Alcohol and Drug Addiction 101

Alcohol and Drug Addiction 101

05 Feb 2020

Did you know 20 million Americans above 12 years of age have an addiction of some kind? And 100 people die daily as a result of a drug overdose? 

Alcohol and drug addictions have been on the rise in the last decade due to various factors. But, lack of information on how to address the problem with a friend or a family member is partly the problem. Without understanding how alcohol and drug addiction occur and why it is hard for people to quit, it can make you victimize the affected person. Keep reading to understand the signs and causes of substance addiction.

What is Drug Addiction?

Addiction is a chronic brain disease characterized by a psychological dependence on alcohol or drugs. Once the addiction has formed, the affected person can’t resist the desire to use the substance even though it puts them in harm’s way. A drug and alcohol addiction impacts the person’s emotions, actions, and way of thinking. 

Most people who struggle with addiction are aware of the problem but find it hard to stop on their own. This is partly because when a person consumes a drug or alcohol repeatedly, they develop a tolerance. 

Tolerance is when there’s a need to consume larger amounts of the substances to achieve similar results as you did the first time around. Prolonged use of these substances will change the brain chemistry and trigger uncontrollable cravings– that’s addiction.

What Are the Causes and Risk Factors?

No one plans to be addicted. Most people find themselves dependent on a substance to function as a result of various factors such as peer pressure, curiosity, and stress. People born and raised in an environment where alcohol or drug was abused are likely to develop the behavior later in life. Other factors that may influence the behavior include genetics and mental health problems.

How Does Addiction Influence the Brain?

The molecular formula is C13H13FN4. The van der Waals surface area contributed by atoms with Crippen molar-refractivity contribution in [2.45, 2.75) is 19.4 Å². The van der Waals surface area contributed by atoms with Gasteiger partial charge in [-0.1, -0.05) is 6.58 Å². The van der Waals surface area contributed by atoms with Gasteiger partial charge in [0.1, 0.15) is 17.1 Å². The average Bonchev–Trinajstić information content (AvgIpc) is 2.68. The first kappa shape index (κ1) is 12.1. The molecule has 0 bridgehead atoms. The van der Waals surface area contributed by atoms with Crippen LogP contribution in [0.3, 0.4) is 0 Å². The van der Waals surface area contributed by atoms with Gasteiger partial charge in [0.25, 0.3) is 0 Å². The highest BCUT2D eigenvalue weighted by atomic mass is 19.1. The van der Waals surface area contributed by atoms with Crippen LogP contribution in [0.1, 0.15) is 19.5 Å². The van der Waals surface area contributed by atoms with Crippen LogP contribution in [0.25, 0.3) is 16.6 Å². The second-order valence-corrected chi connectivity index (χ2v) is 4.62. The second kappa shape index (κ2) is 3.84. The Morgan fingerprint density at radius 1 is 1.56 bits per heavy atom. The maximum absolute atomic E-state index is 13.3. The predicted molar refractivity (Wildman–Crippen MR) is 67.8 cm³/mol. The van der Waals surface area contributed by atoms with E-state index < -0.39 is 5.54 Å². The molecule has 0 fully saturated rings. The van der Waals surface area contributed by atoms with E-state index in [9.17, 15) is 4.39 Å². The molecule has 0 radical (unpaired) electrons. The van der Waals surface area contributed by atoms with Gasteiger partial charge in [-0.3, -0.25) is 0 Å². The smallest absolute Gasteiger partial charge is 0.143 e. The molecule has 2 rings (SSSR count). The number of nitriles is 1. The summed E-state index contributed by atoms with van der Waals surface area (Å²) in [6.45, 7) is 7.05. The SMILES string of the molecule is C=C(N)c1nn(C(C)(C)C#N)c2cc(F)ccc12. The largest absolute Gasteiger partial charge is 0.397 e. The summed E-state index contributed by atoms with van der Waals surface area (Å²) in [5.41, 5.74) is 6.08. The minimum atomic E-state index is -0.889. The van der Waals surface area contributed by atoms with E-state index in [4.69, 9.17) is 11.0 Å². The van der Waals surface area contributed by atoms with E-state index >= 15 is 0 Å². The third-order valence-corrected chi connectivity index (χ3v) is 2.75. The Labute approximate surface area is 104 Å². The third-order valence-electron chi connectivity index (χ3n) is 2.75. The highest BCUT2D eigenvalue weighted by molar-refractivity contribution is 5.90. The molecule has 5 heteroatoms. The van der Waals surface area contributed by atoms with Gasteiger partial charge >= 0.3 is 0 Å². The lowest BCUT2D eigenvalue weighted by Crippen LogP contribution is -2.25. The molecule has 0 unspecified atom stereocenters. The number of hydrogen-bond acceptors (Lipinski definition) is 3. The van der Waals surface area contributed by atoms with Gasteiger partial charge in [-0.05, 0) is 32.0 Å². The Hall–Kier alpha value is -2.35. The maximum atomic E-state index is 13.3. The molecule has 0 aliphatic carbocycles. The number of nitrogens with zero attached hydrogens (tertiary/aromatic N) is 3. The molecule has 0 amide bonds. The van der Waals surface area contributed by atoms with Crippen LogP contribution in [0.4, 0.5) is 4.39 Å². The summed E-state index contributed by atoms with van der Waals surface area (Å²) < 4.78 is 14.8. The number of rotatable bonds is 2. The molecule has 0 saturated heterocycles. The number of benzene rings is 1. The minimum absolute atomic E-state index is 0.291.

Alcohol and drug addiction mostly affect the brain. When a person consumes an excessive amount of drugs and alcohol, it causes the brain to produce large amounts of dopamine (the feel-good hormone), thereby triggering the reward system. Our brains are wired to repeat experiences that make us feel good. However, after prolonged use of drugs and alcohol, the brain will be unable to make the dopamine on its own. This means that the person will find it hard to achieve pleasurable activities when not under the influence. 

Alcohol Addiction Vs. Dependency

Although addiction and dependency are used interchangeably, they are different. Drug dependency refers to when a person develops a tolerance to a specific substance and may experience withdrawal symptoms when they stop using the drug. 

Addiction, on the other hand, occurs when substance use changes a person’s brain chemistry causing uncontrollable cravings. 

While drug dependency can be solved with tapering off the substance, addiction needs treatment. 

What Are the Warning Signs of Addiction?

Alcohol and drug addiction red flags include:

  • Unexplained absences
  • Lapses in concentration and memory 
  • Having sudden new friends 
  • Ignoring responsibilities and commitments 
  • Money fluctuations 
  • Sudden mood swings or change in behavior 
  • Lack of motivation 
  • Weight loss
  • Changes in physical appearance 

These symptoms differ from person to person, and it can be hard to detect addiction in some people than in others. If you notice any of the above signs, it is crucial to visit or walk into a nearby clinic for a discussion with a qualified doctor.

What Are the Treatment Options?

Treating alcohol and drug addiction is challenging as it relies largely on the person’s willingness. Furthermore, the recovery from an addiction is a lifelong commitment, and no person is completely cured. However, there are few treatment options that you can try, such as rehab, alcoholics anonymous and support groups, drug therapy, counseling, and nutritional changes. 

Additionally, the doctor may prescribe drugs like antidepressants if depression is the cause of the addiction. 

When a person begins alcohol or drug addiction treatment, they may experience withdrawal symptoms, so keep watch. If you notice anything wrong or the person is exhibiting erratic behavior, it is vital to visit an emergency room in Houston, TX, for treatment. 

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